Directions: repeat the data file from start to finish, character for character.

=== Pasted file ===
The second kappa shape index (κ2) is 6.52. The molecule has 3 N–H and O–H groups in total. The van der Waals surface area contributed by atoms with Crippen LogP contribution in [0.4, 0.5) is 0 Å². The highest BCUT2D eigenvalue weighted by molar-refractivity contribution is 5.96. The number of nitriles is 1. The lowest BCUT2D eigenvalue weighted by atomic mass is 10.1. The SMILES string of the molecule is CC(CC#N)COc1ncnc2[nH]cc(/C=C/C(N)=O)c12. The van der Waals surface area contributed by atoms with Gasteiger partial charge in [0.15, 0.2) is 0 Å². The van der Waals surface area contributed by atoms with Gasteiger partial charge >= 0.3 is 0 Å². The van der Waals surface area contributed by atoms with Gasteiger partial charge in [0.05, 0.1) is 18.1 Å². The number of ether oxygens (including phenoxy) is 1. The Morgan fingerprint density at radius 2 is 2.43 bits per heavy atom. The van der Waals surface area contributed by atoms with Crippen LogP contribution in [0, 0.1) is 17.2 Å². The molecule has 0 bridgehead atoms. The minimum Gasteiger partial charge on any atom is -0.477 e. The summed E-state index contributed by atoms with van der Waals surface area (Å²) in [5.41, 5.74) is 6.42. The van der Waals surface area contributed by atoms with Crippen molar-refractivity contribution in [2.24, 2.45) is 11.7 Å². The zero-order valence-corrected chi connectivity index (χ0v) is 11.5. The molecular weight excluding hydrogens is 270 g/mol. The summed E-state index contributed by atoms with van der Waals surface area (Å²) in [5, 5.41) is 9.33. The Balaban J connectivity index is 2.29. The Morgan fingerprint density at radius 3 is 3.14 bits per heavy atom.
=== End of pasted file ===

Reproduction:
The second kappa shape index (κ2) is 6.52. The molecule has 3 N–H and O–H groups in total. The van der Waals surface area contributed by atoms with Crippen LogP contribution in [0.4, 0.5) is 0 Å². The highest BCUT2D eigenvalue weighted by molar-refractivity contribution is 5.96. The number of nitriles is 1. The lowest BCUT2D eigenvalue weighted by atomic mass is 10.1. The SMILES string of the molecule is CC(CC#N)COc1ncnc2[nH]cc(/C=C/C(N)=O)c12. The van der Waals surface area contributed by atoms with Gasteiger partial charge in [0.15, 0.2) is 0 Å². The van der Waals surface area contributed by atoms with Gasteiger partial charge >= 0.3 is 0 Å². The van der Waals surface area contributed by atoms with Gasteiger partial charge in [0.05, 0.1) is 18.1 Å². The number of ether oxygens (including phenoxy) is 1. The Morgan fingerprint density at radius 2 is 2.43 bits per heavy atom. The van der Waals surface area contributed by atoms with Crippen LogP contribution in [0, 0.1) is 17.2 Å². The molecule has 0 bridgehead atoms. The minimum Gasteiger partial charge on any atom is -0.477 e. The summed E-state index contributed by atoms with van der Waals surface area (Å²) in [5.41, 5.74) is 6.42. The van der Waals surface area contributed by atoms with Crippen molar-refractivity contribution in [2.24, 2.45) is 11.7 Å². The zero-order valence-corrected chi connectivity index (χ0v) is 11.5. The molecular weight excluding hydrogens is 270 g/mol. The summed E-state index contributed by atoms with van der Waals surface area (Å²) in [5, 5.41) is 9.33. The Balaban J connectivity index is 2.29. The Morgan fingerprint density at radius 3 is 3.14 bits per heavy atom.